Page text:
The Foreign Office and international development department are firmly
against the project, but Blair has overruled them in the past. For
the project to go ahead, Labour would have to provide £200m
in export credit guarantees to Balfour Beatty, the British construction
Source: ILISU UND MUNZUR NEWS, MEDICO INTERNATIONAL,
L'OMC AVANT QU'ELLE NOUS ENTERRE !" - Alès - 3 novembre
Le nouveau sommet de l'OMC** a lieu du 9 au 13 novembre
à Doha (Quatar) et pour répondre à cette rencontre,
retranchée du reste du monde, des évènements,
des manifestations, des journées d'information et d'action
sont organisés tout autour de la planète, avec des temps
forts ciblés notamment sur le 10 novembre (entre autres, manifestation
Attac à Lyon 14h00 Place Bellecour).
La Coordination contre l'OMC (CCOMC) invite à
participer à la journée d'action du 3 novembre, à
Alès (Gard), dont le thème n'est ni plus ni moins que
l'enterrement symbolique de l'OMC, à l'issue d'une parade festive
à travers la ville.
Le Comité contre la Mondialisation veut alerter et informer
le public sur la menace que l'AGCS (Accord Général sur
le Commerce des Services) fait peser sur 160 domaines d'activités
économiques, tels que l'éducation, la santé,
l'environnement, l'eau, l'air, la culture (bibliothèques, musées),
Si cet accord, en renégociation quasi-secrète tous les
5 ans, est finalisé par l'OMC, ces activités, dont la
majorité est gérée par les Services Publics,
seront livrées aux règles du Libre-Echange et du libre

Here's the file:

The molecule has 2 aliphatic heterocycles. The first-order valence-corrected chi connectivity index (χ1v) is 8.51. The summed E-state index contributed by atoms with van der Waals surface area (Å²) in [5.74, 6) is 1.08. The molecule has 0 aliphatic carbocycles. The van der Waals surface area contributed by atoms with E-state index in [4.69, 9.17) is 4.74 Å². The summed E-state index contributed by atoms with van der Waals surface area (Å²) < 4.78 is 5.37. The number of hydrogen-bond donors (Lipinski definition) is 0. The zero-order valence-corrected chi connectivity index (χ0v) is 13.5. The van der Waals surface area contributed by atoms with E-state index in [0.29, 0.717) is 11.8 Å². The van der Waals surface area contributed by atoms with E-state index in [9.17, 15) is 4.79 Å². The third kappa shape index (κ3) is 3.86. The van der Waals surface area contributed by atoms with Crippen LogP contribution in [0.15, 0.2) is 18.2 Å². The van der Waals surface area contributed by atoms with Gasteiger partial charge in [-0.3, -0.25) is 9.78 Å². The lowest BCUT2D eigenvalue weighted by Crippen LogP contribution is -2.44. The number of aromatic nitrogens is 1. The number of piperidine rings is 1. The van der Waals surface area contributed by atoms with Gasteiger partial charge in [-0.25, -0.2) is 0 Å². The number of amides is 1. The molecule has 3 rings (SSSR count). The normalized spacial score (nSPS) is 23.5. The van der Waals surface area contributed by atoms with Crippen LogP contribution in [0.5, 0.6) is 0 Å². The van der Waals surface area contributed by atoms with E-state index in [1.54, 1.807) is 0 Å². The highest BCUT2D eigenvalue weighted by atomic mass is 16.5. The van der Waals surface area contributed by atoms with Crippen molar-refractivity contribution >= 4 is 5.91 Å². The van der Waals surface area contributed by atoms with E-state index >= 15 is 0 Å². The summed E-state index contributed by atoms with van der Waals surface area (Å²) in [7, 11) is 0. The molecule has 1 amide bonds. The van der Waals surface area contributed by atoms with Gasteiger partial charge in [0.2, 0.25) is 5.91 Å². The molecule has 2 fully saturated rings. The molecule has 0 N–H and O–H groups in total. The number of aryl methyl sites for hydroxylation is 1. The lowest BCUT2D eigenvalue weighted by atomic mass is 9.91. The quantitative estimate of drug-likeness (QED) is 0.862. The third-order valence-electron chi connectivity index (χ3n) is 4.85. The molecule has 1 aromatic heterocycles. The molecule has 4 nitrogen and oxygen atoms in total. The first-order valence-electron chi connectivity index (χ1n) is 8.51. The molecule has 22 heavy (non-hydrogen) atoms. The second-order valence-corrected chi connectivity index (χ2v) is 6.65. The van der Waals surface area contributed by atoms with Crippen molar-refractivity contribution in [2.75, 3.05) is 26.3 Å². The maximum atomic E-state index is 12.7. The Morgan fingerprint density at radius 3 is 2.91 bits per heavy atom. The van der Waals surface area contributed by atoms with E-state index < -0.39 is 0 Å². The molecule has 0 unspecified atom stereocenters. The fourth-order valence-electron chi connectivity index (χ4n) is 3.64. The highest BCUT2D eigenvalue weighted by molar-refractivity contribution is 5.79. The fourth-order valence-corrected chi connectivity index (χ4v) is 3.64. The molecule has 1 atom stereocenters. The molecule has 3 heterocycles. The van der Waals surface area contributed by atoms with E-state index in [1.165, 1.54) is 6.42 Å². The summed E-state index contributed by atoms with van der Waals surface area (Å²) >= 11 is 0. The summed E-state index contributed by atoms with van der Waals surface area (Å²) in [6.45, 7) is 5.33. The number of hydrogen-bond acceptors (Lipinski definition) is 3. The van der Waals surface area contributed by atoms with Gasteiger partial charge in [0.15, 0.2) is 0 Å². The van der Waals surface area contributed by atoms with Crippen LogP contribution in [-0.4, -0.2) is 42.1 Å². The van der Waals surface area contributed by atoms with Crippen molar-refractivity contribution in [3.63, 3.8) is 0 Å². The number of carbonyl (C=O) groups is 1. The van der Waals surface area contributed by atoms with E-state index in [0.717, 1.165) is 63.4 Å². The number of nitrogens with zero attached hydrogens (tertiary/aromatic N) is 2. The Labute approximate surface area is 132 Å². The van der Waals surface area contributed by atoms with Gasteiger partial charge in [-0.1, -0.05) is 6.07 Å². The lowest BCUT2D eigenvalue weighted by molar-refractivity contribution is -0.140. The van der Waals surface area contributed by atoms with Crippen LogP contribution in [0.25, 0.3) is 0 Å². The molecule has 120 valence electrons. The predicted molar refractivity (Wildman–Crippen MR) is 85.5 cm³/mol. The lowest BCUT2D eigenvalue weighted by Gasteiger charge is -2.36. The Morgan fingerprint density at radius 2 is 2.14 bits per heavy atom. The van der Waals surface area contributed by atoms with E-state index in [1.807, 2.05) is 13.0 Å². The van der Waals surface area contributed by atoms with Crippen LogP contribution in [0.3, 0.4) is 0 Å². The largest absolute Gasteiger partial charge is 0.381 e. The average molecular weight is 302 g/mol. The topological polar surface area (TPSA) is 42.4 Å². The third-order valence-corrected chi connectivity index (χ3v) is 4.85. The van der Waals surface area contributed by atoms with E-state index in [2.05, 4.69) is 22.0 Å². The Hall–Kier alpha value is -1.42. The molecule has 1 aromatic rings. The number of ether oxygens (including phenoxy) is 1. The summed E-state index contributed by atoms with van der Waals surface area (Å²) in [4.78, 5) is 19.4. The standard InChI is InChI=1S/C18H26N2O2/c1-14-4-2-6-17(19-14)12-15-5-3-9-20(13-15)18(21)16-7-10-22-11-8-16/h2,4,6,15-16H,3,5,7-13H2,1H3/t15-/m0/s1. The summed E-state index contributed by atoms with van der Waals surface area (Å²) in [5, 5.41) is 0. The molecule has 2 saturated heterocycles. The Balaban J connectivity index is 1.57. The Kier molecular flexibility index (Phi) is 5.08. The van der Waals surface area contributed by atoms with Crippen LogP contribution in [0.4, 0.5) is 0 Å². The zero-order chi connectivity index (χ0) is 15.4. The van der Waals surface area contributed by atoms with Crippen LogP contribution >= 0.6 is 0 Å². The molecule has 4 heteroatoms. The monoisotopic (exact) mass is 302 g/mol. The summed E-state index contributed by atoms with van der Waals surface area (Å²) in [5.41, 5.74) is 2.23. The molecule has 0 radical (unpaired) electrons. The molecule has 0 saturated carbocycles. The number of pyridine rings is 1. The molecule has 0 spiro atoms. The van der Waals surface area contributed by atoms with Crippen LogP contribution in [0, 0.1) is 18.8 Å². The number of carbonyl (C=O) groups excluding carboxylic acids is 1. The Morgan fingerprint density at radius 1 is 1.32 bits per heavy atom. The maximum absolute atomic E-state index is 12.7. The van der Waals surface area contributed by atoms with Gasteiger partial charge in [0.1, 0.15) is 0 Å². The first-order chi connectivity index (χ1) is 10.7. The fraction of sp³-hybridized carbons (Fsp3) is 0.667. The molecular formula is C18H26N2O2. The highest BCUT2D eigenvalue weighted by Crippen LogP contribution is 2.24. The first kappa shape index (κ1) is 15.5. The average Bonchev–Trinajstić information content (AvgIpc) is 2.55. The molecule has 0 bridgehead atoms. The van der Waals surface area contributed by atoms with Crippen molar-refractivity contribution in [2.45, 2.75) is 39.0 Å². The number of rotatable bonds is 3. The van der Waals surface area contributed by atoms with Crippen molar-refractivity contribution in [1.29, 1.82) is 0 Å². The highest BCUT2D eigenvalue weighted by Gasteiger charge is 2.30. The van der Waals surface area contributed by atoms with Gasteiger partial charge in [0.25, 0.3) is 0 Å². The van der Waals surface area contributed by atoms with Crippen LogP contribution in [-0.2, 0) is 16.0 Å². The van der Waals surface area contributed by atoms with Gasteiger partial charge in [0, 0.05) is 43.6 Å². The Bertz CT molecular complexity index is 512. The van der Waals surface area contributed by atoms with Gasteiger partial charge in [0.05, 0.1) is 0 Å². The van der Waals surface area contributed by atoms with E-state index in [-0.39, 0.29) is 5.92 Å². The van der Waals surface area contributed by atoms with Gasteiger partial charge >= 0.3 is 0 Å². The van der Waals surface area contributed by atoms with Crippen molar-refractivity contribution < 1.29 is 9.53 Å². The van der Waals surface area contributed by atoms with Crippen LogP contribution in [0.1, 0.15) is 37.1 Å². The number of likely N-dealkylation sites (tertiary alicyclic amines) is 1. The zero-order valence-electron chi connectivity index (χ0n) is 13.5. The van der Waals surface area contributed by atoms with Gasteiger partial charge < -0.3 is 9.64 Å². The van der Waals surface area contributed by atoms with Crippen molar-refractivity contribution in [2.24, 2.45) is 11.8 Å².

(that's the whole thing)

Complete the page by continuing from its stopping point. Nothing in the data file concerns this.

investissement international. Toute subvention au Service Public,
toute disposition d'ordre social ou environnemental, même légiférées
au niveau d'un pays, pourront être jugées illégales
par des tribunaux de commerce internationaux si elles "font obstacle
au commerce" et/ou à l'investissement.
Ce genre de procès, où des états souverains sont
traînés devant des tribunaux par des sociétés
transnationales sûres de leurs droits et protégées
par ce type de traités économiques est déjà
une pratique courante dans les pays où la doctrine "libérale"
fait loi. Par exemple, Sun Belt, une société californienne,
intente un procès au gouvernement du Canada, dans le cadre
de l'ALENA*, parce que la province de Colombie Britannique a interdit
les exportations d'eau il y a quelques années. L'entreprise
privée argumente que la province canadienne a violé
plusieurs règles fondamentales de l'ALENA sur les droits des
investisseurs et réclame 10 milliards de $ en compensation
du contrat perdu. (cf. "L'Or Bleu" de Maude Barlow).
A terme, c'est le démantelement des Services Publics, mais
aussi l'instauration d'une " gouvernance " économique,
qui prendrait le pas sur les démocraties politiques, qui sont
visés comme objectifs.
A Alès, des ateliers thématiques (eau,
déchets, éducation, anti-répression) de discussions
et d'information sont proposés par les associations participantes.
E.R.N. présente pour sa part la question du " Plan Hydrologique
National " espagnol et la Marche Bleue. Un "atelier d'expression",
situé à la Bourse du Travail (lieu de rassemblement),
permet à chacun de composer pancartes, costumes... avec des
matériaux de récupération et de participer à
la Parade, ou "Enterrement", qui démarre à
Contacts : Valérie : 06.98.04.86.91. / Jean-Philippe : 06.84.76.06.08.
*ALENA : Accord de Libre-Echange Nord Américain
** OMC : Organisation Mondiale du Commerce
29.10.01: One of the world´s
largest registers of research projects on the environment available
One of the world´s largest registers of research
projects on the environment is available at http://www.mcbup.com/research_registers/emh/sponsors.asp
Along with the senior researchers which have taken advantage of the
register so far, Masters and Doctoral students who are undertaking
environmentally-related research are also invited to submit details